Farmer on journey from being bankrupt to owning a £14m vodka distillery
William Chase, the 50-something entrepreneur and founder of Tyrrell's crisps, has just celebrated the 10th birthday of his second business, Chase Distillery, which sells a very different type of potato-based product – vodka.
"It's very exciting to have reached the 10-year milestone of selling a very special product. It's a unique business and it took a long time to get where we are," he says.
Chase grew up on his family's Herefordshire farm, which he bought off his father at the age of 20 using a £200,000 bank loan. Despite farming the land and selling potatoes to supermarkets throughout his 20s, he struggled under the pressure of running a business and ended up bankrupt with only a £15,000 car to his name.
"I always wanted to be a farmer, but trading every day to supermarkets was hard. You work 80-hour weeks, but it's never enough to get rich on it. You do it for the enjoyment of farming, not the money. I struggled to make ends meet."
Being declared bankrupt at the age of 33 was "eye-opening" for Chase, who had always believed if he worked hard, he'd make money. "I was left with my car and quickly realised I would have to start again and turn every penny into a pound. It was a good lesson in how fragile money is. It's far easier to spend it than make it," he says.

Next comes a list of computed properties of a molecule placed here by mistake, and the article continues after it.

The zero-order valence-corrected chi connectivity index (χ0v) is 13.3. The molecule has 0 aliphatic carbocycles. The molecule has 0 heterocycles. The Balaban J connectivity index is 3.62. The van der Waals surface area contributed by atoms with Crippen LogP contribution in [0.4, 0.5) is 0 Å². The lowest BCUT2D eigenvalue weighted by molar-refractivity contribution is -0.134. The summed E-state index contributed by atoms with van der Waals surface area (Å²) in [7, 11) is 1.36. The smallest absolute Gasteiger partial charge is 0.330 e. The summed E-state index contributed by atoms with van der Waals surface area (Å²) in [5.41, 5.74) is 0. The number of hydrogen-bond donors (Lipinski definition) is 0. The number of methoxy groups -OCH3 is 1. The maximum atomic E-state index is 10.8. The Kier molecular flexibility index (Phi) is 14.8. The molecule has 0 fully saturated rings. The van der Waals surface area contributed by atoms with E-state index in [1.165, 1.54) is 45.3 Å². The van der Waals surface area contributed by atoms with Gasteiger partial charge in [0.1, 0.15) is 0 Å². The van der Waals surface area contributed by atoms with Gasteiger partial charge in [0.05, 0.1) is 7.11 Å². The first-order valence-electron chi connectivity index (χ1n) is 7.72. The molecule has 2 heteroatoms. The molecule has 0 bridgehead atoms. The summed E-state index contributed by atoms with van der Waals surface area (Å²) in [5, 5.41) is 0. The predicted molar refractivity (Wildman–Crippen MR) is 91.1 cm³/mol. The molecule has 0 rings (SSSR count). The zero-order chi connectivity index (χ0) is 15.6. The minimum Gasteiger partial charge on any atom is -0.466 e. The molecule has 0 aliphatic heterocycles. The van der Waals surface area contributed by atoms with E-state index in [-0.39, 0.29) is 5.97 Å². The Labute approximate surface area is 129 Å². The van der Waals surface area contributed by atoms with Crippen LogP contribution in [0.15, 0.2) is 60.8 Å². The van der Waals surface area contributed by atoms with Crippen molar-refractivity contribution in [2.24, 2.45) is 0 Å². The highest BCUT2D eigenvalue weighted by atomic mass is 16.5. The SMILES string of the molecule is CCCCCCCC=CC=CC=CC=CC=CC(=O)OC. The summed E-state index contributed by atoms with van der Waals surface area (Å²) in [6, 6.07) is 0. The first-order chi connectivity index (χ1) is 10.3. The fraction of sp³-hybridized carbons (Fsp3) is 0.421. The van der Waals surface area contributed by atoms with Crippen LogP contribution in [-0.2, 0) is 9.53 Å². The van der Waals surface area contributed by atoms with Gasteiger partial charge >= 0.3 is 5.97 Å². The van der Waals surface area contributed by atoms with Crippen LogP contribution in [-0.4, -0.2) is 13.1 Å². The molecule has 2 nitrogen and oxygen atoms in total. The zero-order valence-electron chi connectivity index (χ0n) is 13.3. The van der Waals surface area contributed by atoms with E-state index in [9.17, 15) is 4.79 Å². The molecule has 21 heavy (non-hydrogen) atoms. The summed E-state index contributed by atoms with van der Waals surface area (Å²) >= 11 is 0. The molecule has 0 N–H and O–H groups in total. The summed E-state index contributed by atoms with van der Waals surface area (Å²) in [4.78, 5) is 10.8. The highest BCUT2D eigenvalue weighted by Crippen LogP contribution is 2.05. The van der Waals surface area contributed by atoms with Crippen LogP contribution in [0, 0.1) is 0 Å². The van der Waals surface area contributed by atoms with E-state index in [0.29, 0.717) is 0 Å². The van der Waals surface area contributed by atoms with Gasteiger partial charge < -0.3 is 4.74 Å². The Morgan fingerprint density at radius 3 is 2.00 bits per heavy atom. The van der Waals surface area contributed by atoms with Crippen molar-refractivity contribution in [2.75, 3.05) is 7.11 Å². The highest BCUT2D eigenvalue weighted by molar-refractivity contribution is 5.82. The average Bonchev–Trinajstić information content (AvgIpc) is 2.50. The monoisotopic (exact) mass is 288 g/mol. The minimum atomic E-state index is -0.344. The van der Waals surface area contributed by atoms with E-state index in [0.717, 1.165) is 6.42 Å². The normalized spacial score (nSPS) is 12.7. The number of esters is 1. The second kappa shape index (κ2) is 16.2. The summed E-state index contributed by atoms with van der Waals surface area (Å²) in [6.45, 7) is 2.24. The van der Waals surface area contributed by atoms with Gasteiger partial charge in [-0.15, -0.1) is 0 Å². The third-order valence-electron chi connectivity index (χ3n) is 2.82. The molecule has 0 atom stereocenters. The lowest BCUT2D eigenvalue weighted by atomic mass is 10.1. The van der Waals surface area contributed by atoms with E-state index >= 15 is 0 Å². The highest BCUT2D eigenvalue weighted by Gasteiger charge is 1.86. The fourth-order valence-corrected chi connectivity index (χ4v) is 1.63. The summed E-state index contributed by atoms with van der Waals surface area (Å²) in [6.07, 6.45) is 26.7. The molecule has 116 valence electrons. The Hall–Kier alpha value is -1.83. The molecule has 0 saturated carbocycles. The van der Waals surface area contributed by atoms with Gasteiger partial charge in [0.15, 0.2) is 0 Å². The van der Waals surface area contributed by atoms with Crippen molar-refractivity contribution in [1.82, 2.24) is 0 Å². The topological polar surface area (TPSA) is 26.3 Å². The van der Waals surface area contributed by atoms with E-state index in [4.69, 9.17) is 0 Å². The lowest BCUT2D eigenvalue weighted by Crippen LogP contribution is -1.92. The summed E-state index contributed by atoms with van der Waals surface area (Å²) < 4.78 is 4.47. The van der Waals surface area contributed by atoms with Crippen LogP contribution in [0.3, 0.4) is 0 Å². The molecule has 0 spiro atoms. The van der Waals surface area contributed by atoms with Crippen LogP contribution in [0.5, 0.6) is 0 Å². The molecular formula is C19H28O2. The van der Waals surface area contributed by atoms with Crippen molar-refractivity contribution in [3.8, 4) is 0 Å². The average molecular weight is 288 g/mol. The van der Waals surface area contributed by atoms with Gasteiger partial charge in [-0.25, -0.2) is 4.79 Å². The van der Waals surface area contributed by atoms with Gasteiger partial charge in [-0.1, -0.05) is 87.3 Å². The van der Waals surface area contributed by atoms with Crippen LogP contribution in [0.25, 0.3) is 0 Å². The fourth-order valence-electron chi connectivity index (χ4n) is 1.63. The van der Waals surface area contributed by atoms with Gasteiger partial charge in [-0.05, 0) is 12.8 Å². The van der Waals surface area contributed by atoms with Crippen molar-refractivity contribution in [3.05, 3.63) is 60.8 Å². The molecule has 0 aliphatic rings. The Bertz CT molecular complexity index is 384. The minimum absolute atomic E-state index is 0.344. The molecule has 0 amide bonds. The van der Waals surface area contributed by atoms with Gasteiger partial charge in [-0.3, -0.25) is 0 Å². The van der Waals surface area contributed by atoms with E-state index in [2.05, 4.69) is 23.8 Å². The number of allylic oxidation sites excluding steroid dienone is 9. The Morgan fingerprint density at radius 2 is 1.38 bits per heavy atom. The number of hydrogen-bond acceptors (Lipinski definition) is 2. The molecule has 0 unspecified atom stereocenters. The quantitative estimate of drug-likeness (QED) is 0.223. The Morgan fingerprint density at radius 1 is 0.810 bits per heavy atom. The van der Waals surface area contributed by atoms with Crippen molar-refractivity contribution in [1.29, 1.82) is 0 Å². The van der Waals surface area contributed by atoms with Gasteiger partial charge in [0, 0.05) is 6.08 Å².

In a bid to turn his life around, Chase decided to start making premium potato chips, and in 2002, Tyrrell's was born. While the potato crisps were a runaway success, stocked in 6,000 UK retailers and exported to 10 countries including France and Russia, it was the company's vegetable crisps that were most profitable. "Our vegetable crisps became famous, as we were pioneers in that category," he says.
Tyrrell's was at the forefront of the growing trend for organic foods from independent manufacturers, and Chase's insistence that his crisps were only sold in top-end retailers (he had a long-running dispute with Tesco after refusing to let it stock his crisps over fears it would undermine the premium nature of the brand) helped to catapult Tyrrell's into a multi-million pound business.
Chase made £30m when he sold the posh snacks business in April 2008 to private equity firm Langholm Capital, and reinvested almost all of the money into marketing his next venture, a vodka distillery. Chase claims it was the UK's first single-estate distillery – meaning that most, if not all, ingredients are sourced from a single area of land – when it opened in June 2008.